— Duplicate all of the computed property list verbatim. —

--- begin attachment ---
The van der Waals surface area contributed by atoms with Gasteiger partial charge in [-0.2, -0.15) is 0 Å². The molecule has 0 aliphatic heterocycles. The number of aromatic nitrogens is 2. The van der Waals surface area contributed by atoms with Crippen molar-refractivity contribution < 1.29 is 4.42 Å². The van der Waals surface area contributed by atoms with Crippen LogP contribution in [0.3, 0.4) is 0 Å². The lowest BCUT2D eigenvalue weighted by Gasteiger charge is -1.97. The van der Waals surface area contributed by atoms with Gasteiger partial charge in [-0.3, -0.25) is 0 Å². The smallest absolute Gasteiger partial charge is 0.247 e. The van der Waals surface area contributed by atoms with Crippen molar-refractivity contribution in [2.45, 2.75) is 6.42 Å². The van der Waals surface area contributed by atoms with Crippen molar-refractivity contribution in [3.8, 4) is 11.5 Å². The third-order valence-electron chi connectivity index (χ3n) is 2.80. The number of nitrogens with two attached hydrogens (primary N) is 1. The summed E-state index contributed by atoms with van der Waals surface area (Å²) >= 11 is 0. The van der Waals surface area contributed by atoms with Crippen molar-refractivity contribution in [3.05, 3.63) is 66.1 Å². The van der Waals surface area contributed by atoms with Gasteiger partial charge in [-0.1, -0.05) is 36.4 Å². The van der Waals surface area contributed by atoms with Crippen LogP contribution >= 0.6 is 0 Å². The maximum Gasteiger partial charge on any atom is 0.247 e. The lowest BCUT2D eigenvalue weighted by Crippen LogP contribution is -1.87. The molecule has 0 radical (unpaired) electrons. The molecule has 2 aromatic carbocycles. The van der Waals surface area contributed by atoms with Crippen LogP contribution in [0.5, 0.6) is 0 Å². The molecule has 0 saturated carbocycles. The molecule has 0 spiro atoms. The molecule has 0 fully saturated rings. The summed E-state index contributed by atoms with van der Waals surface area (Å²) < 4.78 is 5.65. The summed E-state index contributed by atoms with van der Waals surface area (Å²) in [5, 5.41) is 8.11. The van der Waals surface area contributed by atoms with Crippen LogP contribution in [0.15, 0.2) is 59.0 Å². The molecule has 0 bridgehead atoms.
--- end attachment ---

The van der Waals surface area contributed by atoms with Gasteiger partial charge in [-0.2, -0.15) is 0 Å². The molecule has 0 aliphatic heterocycles. The number of aromatic nitrogens is 2. The van der Waals surface area contributed by atoms with Crippen molar-refractivity contribution < 1.29 is 4.42 Å². The van der Waals surface area contributed by atoms with Crippen LogP contribution in [0.3, 0.4) is 0 Å². The lowest BCUT2D eigenvalue weighted by Gasteiger charge is -1.97. The van der Waals surface area contributed by atoms with Gasteiger partial charge in [-0.3, -0.25) is 0 Å². The smallest absolute Gasteiger partial charge is 0.247 e. The van der Waals surface area contributed by atoms with Crippen molar-refractivity contribution in [2.45, 2.75) is 6.42 Å². The van der Waals surface area contributed by atoms with Crippen molar-refractivity contribution in [3.8, 4) is 11.5 Å². The third-order valence-electron chi connectivity index (χ3n) is 2.80. The number of nitrogens with two attached hydrogens (primary N) is 1. The summed E-state index contributed by atoms with van der Waals surface area (Å²) >= 11 is 0. The van der Waals surface area contributed by atoms with Crippen molar-refractivity contribution in [3.05, 3.63) is 66.1 Å². The van der Waals surface area contributed by atoms with Gasteiger partial charge in [-0.1, -0.05) is 36.4 Å². The van der Waals surface area contributed by atoms with Crippen LogP contribution >= 0.6 is 0 Å². The maximum Gasteiger partial charge on any atom is 0.247 e. The lowest BCUT2D eigenvalue weighted by Crippen LogP contribution is -1.87. The molecule has 0 radical (unpaired) electrons. The molecule has 2 aromatic carbocycles. The van der Waals surface area contributed by atoms with Crippen LogP contribution in [0.5, 0.6) is 0 Å². The molecule has 0 saturated carbocycles. The molecule has 0 spiro atoms. The molecule has 0 fully saturated rings. The summed E-state index contributed by atoms with van der Waals surface area (Å²) < 4.78 is 5.65. The summed E-state index contributed by atoms with van der Waals surface area (Å²) in [5, 5.41) is 8.11. The van der Waals surface area contributed by atoms with Crippen LogP contribution in [0.15, 0.2) is 59.0 Å². The molecule has 0 bridgehead atoms.